Alexander Fleming, who discovered penicillin, predicted an age when the efficacy of antibiotics would diminish and wither away. Sadly, it seems as if we’re nearing that point. Highly virulent and deadly outbreaks of multi-drug-resistant organisms are becoming increasingly common. Even prestigious hospitals, like the US National Institutes of Health Clinical Center, are not immune to the spread of resistant organisms. Within the United States alone, at least 2 million people become infected with drug-resistant bacteria and at least 23,000 die every year as a result of such infections. Globally, an estimated 700,000 people die from antimicrobial resistance (AMR) annually. Despite efforts by the World Health Organization’s Global Antimicrobial Resistance Surveillance System and other groups, it has been hard to paint an accurate picture of the problem.
Predictions for the coming decades are even more concerning. In 2014, the United Kingdom’s Prime Minister commissioned a report by economist Jim O’Neill, who chairs the Review on Antimicrobial Resistance, to assess the global impact of antimicrobial resistance and recommend concrete actions. Released in 2016, the report estimates that, without policies to stop the spread of AMR, there will be 10 million deaths annually due to drug-resistant infections by 2050, and a cumulative $100 trillion economic impact.
Potential new treatments face significant economic obstacles, but perhaps an even bigger challenge is the normalization of AMR. Although drug resistance is already wreaking havoc, it receives less attention and funding than threats such as emerging natural diseases, biological weapons, and synthetic biology. By any definition, antimicrobial resistance should qualify as a global catastrophic biological risk that rivals these other threats.
Roadblocks and roadmaps. Despite the existing burden of AMR, and the alarming estimates about its future, there are significant hurdles and roadblocks to antimicrobial development and stewardship. The process of discovering, developing, and bringing to market a new drug is astoundingly expensive and challenging. In an era when antimicrobials are no longer big money-makers, it’s not surprising that there hasn’t been a new class of antibiotics discovered since 1984. Antibiotics developed in recent years have been variations of existing drugs. This lack of antibiotic innovation means that the strategies drug developers are using to fight bacteria are only slightly different than historical ones, and bacteria that are already resistant to one antibiotic typically become resistant to a whole class of antibiotics.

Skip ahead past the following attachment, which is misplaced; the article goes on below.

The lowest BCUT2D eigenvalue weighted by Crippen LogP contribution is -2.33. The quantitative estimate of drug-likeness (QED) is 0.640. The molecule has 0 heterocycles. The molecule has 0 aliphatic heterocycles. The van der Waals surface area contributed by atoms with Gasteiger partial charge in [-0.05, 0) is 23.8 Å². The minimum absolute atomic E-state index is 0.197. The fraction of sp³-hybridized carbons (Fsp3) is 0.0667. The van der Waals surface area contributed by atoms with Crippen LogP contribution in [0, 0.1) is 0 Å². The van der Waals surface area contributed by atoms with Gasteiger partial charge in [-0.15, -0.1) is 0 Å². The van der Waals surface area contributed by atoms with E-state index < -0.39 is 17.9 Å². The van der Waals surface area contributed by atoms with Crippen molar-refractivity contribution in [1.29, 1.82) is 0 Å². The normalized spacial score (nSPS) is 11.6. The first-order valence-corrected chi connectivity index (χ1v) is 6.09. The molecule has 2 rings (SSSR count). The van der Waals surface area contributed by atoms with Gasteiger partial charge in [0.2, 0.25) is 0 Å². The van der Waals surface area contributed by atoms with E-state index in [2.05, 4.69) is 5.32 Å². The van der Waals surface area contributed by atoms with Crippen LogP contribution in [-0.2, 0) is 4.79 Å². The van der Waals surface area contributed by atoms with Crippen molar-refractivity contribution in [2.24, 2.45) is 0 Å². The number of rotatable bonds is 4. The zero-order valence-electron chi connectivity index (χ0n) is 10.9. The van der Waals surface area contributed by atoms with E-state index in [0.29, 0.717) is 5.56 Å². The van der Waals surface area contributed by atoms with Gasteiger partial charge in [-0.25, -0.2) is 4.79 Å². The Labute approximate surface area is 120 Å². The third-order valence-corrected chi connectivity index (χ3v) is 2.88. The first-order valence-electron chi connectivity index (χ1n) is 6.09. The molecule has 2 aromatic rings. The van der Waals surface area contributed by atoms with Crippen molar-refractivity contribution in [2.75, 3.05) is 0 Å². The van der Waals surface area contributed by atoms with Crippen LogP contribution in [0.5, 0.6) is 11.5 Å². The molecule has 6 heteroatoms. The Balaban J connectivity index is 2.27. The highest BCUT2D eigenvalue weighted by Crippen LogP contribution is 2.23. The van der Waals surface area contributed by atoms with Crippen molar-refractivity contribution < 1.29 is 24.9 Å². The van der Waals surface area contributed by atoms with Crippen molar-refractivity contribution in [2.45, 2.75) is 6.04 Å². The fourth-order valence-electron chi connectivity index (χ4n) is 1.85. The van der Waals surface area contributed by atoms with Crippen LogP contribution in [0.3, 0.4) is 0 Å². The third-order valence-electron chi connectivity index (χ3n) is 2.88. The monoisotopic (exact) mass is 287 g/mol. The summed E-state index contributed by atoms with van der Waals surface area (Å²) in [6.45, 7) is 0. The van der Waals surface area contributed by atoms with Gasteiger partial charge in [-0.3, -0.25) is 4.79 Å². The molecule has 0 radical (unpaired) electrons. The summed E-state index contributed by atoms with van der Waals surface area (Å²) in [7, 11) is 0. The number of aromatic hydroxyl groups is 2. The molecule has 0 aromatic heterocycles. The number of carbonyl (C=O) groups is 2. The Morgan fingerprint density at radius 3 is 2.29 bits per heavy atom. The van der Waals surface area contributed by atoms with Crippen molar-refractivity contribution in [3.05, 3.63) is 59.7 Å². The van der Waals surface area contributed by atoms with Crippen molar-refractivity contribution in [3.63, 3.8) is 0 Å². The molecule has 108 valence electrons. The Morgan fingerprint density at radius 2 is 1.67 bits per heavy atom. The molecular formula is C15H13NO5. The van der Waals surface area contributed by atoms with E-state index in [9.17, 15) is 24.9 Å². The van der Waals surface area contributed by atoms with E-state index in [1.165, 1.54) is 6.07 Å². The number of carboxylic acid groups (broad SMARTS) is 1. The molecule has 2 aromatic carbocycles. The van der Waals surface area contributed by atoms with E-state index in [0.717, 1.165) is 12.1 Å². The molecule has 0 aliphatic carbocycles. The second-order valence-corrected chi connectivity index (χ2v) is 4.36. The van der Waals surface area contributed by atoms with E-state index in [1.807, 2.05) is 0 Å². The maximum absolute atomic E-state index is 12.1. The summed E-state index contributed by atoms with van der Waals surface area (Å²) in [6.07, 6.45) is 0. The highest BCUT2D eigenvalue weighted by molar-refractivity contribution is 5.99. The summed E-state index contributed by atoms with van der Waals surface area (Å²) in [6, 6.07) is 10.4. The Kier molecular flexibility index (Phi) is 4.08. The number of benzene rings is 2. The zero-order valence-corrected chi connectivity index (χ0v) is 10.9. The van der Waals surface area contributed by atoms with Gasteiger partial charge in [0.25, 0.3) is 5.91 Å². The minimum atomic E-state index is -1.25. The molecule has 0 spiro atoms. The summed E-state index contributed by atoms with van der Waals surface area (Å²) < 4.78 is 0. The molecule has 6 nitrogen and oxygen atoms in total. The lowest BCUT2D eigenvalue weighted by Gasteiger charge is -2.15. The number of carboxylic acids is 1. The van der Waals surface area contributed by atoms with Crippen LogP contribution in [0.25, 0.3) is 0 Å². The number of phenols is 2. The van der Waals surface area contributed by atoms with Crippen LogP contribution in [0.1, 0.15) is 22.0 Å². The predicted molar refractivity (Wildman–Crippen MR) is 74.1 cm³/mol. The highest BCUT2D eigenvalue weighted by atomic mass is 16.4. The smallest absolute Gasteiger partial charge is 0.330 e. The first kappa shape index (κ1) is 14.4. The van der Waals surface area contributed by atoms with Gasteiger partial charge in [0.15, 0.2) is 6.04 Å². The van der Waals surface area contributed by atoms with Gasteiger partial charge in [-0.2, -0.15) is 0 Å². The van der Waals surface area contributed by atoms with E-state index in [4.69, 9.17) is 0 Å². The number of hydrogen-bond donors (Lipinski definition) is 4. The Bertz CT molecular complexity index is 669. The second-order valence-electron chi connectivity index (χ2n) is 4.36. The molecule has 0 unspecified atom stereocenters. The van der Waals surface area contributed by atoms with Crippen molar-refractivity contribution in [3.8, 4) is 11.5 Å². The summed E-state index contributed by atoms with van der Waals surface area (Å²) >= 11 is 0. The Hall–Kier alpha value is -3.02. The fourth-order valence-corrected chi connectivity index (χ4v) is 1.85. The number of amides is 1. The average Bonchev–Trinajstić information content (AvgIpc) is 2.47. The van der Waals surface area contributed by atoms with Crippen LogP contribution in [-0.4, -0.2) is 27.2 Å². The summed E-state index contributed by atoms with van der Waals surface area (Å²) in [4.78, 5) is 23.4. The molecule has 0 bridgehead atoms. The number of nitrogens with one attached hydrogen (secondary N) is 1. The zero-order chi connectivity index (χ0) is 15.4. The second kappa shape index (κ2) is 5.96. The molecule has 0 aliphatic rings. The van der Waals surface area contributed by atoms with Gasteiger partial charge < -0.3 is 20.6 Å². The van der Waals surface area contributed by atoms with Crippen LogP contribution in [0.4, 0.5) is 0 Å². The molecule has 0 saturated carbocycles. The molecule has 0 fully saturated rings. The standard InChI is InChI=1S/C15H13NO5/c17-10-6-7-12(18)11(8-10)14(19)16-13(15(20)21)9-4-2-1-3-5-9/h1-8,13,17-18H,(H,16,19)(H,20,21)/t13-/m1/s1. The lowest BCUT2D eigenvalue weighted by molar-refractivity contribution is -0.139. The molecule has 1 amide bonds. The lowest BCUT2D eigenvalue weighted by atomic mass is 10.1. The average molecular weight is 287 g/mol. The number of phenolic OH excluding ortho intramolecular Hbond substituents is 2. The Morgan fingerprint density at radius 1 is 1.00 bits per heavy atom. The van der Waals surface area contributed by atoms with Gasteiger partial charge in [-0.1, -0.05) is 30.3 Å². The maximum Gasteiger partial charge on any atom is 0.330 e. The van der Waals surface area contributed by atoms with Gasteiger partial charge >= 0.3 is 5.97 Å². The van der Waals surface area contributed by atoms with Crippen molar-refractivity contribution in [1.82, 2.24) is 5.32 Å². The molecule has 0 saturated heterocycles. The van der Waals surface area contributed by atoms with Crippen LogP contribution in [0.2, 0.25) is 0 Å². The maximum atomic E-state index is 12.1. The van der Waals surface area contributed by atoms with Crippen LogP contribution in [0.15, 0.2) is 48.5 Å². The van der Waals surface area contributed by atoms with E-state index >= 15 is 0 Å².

In response to this challenging market and the increasingly desperate need for new medical countermeasures and strategies, public and private forces have been struggling to find incentives to stimulate drug discovery. Private efforts include The Pew Charitable Trusts’ campaign to combat AMR by investigating barriers to drug discovery, and providing approaches to overcome both scientific and organizational obstacles to the successful development of new antibiotics. A May 2016 Pew report identified several needs: a framework to share information and expertise across the research community, a targeted approach to tackling basic scientific barriers (for example, a lack of training), and tools that can evaluate alternatives to traditional antibiotic use.
A program called CARB-X (short for Combating Antibiotic Resistant Bacteria Biopharmaceutical Accelerator), created as a public-private marriage between the US Biomedical Advanced Research and Development Authority and the UK charity Wellcome Trust, is a new strategy to accelerate antimicrobial development during the next 25 years, and to reduce the barriers to market entry. What makes CARB-X so exciting is that it supports start-ups and small companies that have discovered potential new antimicrobial products but can’t afford the human testing required to bring them to market. CARB-X steps in, not only with funding but also with professional guidance.
One significant roadblock to combatting AMR is the misuse and overuse of antimicrobials, which include antibiotics. The Centers for Disease Control and Prevention estimates that 30 to 50 percent of the antibiotics prescribed in US hospitals are unnecessary or inappropriate. With surveillance efforts lagging, reports like those from Pew help shed light on the prescribing practices that fuel AMR, and suggest antimicrobial stewardship strategies to reduce the misuse of antimicrobials.
The Pew report evaluated antibiotic prescribing practices in outpatient settings such as urgent-care and dental clinics. The researchers found that in 2014, outpatient health care providers within the United States wrote 266 million antibiotic prescriptions, which amounted to roughly 835 antibiotic prescriptions per 1,000 people. Of these outpatient antibiotic prescriptions, 44 percent were for acute respiratory conditions, and half of these prescriptions were unnecessary—because many respiratory conditions are caused by viral infections that are not susceptible to antibiotics. Establishing antimicrobial stewardship strategies requires understanding why and where medical providers are prescribing antibiotics.
International partnerships are also taking action on antimicrobial resistance. It is number one on the action list of the Global Health Security Agenda, for example, which has more than 50 members ranging from states to non-governmental organizations. This prioritization highlights not only the importance of the problem, but also the desperate need for coordinated global efforts to combat it. Antimicrobial resistance can emerge from a range of sources: drug use in agriculture, overprescribing and improper use in humans, and even medical tourism. It is logical that the response efforts should be just as diverse.